And I said, what do you mean? He said, Apple just got rid of him from their platform, because they don’t make their money from ads. They’re just, uh, they’re a hardware company that also happens to have, you know, they have some platforms, but they’re not reliant on ad dollars.

And what happened after that was one by one. The next day, YouTube got rid of him and Facebook got rid of him and Twitter waited for another two weeks and then they got rid of him. And I said, man, that is no way to enforce your rules. Everyone should have their own rules and they shouldn’t be looking for cover from anyone else.

So that’s really what got me into the platforms. I thought that was really wrong beyond ads, supporting things, advertising supports these platforms and platforms make up their own rules. And what we’re seeing right now in the world is they’re really making it up as they go. So that really became kind of an obsession of mine. And then of sleeping giants, writ large.


Yeah, absolutely. Yeah. And so, I mean, I’m not going to go into the history of Co: but we share a worldview, we’ve taken different paths, but like you, I, I loved advertising. I became addicted to it in a way. The people really, actually, it was such a fun business and then decided that there had to be a better way.

You know, I was, I was becoming much more, I guess, sensitized to the damage that we were doing by just creating endless growth. And so decided to jump out and do Co: collective and you know, way led onto way. We were working with companies, I guess our thesis was rather than tell your story using paid media, you should do your story through innovation and the customer experience.

And that if we could get companies to take action to make it, make their, you know, their intent real through the customer experience, we would close the gap between word and deed. And then we decided to do this podcast because in the 10 years between the time that we started Co: and today purpose got really popular. 

And we started to see examples where it’s like, well, that company is saying they’re purpose-led, but they’re definitely not. And the one that we became just hyper-aware of was Facebook who says that they, you know, want to empower everyone to build community and bring the world closer together.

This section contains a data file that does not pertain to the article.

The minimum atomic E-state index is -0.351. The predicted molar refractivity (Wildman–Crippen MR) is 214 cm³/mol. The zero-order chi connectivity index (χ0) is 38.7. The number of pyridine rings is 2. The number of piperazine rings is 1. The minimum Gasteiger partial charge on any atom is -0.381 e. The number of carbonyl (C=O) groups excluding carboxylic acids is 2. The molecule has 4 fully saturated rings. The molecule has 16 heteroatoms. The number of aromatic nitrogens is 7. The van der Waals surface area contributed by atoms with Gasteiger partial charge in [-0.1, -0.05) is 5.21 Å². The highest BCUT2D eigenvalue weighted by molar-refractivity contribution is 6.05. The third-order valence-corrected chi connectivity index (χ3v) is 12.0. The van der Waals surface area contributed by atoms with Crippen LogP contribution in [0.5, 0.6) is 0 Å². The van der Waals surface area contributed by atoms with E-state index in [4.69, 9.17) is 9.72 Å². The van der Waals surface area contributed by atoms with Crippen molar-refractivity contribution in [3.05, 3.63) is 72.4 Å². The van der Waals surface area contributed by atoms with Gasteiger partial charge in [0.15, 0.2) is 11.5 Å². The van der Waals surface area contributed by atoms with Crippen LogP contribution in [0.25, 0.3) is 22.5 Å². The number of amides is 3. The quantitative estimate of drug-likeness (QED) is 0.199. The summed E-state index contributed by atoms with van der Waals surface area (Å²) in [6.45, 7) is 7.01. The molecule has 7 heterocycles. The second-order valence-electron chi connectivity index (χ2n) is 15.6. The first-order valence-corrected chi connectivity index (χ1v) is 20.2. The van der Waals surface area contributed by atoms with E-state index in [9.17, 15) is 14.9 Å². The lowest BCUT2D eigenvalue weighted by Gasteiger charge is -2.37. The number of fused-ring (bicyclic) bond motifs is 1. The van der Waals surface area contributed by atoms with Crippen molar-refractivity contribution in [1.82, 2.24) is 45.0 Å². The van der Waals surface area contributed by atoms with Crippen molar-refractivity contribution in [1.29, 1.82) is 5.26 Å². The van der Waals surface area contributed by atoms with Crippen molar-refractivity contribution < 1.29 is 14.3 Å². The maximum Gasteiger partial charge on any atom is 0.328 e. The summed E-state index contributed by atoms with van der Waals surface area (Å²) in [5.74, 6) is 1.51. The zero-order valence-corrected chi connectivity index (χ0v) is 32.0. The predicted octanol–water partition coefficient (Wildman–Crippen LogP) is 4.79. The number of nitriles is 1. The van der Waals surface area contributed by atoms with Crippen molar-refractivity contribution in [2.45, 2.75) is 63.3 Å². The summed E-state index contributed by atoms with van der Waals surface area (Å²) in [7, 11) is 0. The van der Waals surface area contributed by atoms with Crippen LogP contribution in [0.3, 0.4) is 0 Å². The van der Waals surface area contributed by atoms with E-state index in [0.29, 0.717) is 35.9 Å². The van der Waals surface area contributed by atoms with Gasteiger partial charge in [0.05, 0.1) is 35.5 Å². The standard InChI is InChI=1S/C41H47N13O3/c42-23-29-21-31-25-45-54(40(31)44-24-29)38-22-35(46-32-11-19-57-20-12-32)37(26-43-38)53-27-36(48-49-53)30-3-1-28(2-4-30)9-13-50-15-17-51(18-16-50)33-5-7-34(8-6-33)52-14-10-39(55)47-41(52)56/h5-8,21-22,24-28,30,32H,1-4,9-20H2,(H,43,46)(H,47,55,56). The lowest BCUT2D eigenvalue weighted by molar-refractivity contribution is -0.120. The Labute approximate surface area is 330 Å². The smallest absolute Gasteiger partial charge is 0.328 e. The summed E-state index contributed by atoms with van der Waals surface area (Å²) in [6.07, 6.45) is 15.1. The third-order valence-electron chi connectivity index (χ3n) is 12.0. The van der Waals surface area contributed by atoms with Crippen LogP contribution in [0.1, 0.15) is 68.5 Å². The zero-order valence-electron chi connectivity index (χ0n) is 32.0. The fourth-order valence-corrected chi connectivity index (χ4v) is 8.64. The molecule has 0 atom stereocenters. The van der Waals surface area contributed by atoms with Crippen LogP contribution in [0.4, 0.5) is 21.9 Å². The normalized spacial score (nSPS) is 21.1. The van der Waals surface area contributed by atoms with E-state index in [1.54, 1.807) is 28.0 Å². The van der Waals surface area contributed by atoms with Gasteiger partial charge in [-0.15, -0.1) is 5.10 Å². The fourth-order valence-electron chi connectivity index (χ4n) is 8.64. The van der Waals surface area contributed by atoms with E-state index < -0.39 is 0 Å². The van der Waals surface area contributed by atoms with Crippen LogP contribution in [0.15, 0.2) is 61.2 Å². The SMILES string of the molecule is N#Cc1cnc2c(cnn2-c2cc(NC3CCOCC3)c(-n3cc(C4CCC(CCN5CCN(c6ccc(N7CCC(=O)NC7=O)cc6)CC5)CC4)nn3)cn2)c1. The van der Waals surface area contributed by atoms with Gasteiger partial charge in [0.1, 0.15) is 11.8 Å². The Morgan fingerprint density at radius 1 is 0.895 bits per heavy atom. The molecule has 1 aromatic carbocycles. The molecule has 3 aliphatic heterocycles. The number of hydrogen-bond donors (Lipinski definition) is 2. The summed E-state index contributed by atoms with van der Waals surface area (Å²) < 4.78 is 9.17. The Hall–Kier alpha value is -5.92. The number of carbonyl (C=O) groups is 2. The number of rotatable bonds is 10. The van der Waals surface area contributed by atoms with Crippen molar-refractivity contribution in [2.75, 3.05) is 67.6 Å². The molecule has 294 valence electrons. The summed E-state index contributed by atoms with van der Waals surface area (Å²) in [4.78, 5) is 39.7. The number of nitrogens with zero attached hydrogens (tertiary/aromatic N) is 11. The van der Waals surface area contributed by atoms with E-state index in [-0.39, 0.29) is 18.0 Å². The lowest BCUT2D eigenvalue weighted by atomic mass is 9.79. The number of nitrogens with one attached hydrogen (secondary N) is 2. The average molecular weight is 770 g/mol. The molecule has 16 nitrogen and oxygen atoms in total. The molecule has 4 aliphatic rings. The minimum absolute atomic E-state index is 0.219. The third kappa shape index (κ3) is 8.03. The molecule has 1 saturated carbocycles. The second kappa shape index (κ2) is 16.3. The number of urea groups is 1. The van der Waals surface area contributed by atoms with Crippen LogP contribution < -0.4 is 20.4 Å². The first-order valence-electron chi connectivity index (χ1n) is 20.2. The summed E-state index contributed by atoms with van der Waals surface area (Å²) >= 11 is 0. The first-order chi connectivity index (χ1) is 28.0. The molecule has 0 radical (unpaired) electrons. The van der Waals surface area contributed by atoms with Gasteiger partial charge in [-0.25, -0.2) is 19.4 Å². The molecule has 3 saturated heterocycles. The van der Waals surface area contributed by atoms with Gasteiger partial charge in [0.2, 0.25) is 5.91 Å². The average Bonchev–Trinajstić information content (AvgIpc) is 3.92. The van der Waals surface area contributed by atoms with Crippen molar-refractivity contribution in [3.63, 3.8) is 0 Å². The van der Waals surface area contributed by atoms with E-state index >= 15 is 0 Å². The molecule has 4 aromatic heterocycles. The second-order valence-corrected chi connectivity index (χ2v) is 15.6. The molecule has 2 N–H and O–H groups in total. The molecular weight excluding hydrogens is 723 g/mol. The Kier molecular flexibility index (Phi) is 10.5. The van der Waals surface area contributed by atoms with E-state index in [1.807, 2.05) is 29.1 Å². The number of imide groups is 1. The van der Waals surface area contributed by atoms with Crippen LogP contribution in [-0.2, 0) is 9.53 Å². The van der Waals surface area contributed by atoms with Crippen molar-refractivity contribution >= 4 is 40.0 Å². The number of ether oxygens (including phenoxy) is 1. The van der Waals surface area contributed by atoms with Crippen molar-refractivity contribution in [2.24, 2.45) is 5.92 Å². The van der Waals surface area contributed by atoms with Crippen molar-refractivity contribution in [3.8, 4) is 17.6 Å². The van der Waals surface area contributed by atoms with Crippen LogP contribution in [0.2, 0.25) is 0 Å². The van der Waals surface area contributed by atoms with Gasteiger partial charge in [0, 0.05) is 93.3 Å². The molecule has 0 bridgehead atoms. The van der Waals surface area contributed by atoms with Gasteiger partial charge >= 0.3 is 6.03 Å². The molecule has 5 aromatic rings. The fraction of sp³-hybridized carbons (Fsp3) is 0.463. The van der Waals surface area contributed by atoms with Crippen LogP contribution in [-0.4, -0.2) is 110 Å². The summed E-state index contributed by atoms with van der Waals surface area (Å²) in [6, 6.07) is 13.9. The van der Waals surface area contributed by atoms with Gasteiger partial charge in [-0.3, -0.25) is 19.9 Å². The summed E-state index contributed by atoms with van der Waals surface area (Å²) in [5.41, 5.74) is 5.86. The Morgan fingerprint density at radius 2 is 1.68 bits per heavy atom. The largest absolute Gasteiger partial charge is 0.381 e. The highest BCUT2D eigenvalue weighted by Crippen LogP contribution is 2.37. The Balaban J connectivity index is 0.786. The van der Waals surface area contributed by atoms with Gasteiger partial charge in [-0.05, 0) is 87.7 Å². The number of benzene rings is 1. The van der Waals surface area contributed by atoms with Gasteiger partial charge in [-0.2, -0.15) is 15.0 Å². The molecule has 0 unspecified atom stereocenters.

Facebook is the most egregious when it comes to that. Their messaging has been one of togetherness and connecting the world while, taking zero responsibility for what they’ve caused.


Yeah, literally doing the opposite. 

This is our season wrap-up episode. And so what we’re trying to do is just take stock and figure out what we’ve learned so far, both from our experience just making the show and, and also about some feedback that we’ve received on the show.

And one of the most interesting pieces of feedback that we’ve gotten, is a listener who called BS on us and me specifically, for being, to use his words, a marketing consultant who should be calling bullshit on the marketing industry. 

And I thought that was a totally fair point. Not like totally accurate because marketing is a big part of several of our episodes, Juul and BP specifically, but definitely a topic worth discussing.

Ty Montague: And so largely that’s the territory I wanted to explore with you today because you’ve been both. Like you’re both a highly awarded creative person in advertising and you’re also an activist in the advertising and marketing space. 


Yeah. I mean, I’m a freelancer, so I’ve been really lucky. I’ve been able to kind of pick my pick and choose the projects that I’ve worked on, which has been great. Um, but it is hard. Every time that a job comes up, you kind of hold your breath and go, okay is this going to be the right thing to do? Everyone’s got their own code and what they’re willing to work on. 


Totally. How do you do that math? 


I I, think I do have a line on certain companies that I will definitely not work for, and Facebook being one of them. 

But there are companies that are doing good things. The other thing is that sometimes you feel like you can take one of these companies and propose ideas that they, you know, sometimes you need to use the system itself to try to improve it. And so you have an opportunity to sometimes do that, which is great.

And the companies are more open to it now than they’ve been. But it is tough and it’s tough to hold the line. You know, I was an inadvertent activist. I had no idea what I was getting into and that thing grew and wow.